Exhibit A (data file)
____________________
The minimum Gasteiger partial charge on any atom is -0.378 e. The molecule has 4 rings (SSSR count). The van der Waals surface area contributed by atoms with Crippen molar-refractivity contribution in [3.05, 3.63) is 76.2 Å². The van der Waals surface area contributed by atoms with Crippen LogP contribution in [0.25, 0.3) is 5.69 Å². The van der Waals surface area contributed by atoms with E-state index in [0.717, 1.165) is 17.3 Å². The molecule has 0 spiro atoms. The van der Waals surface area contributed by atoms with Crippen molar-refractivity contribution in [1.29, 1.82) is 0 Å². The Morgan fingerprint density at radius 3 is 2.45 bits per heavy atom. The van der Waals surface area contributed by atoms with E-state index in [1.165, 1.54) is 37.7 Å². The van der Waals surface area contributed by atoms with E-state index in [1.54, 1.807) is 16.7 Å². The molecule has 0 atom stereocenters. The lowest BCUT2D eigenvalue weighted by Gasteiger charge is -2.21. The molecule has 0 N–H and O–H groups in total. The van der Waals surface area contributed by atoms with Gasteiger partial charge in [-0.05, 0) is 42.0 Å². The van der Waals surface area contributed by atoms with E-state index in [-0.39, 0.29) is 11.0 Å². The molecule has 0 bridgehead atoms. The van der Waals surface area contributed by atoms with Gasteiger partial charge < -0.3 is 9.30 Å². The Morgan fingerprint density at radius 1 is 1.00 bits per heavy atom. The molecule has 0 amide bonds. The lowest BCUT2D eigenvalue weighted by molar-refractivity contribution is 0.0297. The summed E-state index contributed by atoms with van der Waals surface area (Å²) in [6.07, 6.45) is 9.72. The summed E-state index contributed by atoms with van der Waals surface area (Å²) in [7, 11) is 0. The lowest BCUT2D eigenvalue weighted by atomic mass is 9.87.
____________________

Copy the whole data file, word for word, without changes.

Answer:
The minimum Gasteiger partial charge on any atom is -0.378 e. The molecule has 4 rings (SSSR count). The van der Waals surface area contributed by atoms with Crippen molar-refractivity contribution in [3.05, 3.63) is 76.2 Å². The van der Waals surface area contributed by atoms with Crippen LogP contribution in [0.25, 0.3) is 5.69 Å². The van der Waals surface area contributed by atoms with E-state index in [0.717, 1.165) is 17.3 Å². The molecule has 0 spiro atoms. The van der Waals surface area contributed by atoms with Crippen molar-refractivity contribution in [1.29, 1.82) is 0 Å². The Morgan fingerprint density at radius 3 is 2.45 bits per heavy atom. The van der Waals surface area contributed by atoms with E-state index in [1.165, 1.54) is 37.7 Å². The van der Waals surface area contributed by atoms with E-state index in [1.54, 1.807) is 16.7 Å². The molecule has 0 atom stereocenters. The lowest BCUT2D eigenvalue weighted by Gasteiger charge is -2.21. The molecule has 0 N–H and O–H groups in total. The van der Waals surface area contributed by atoms with Gasteiger partial charge in [-0.05, 0) is 42.0 Å². The van der Waals surface area contributed by atoms with E-state index in [-0.39, 0.29) is 11.0 Å². The molecule has 0 bridgehead atoms. The van der Waals surface area contributed by atoms with Gasteiger partial charge < -0.3 is 9.30 Å². The Morgan fingerprint density at radius 1 is 1.00 bits per heavy atom. The molecule has 0 amide bonds. The lowest BCUT2D eigenvalue weighted by molar-refractivity contribution is 0.0297. The summed E-state index contributed by atoms with van der Waals surface area (Å²) in [6.07, 6.45) is 9.72. The summed E-state index contributed by atoms with van der Waals surface area (Å²) in [7, 11) is 0. The lowest BCUT2D eigenvalue weighted by atomic mass is 9.87.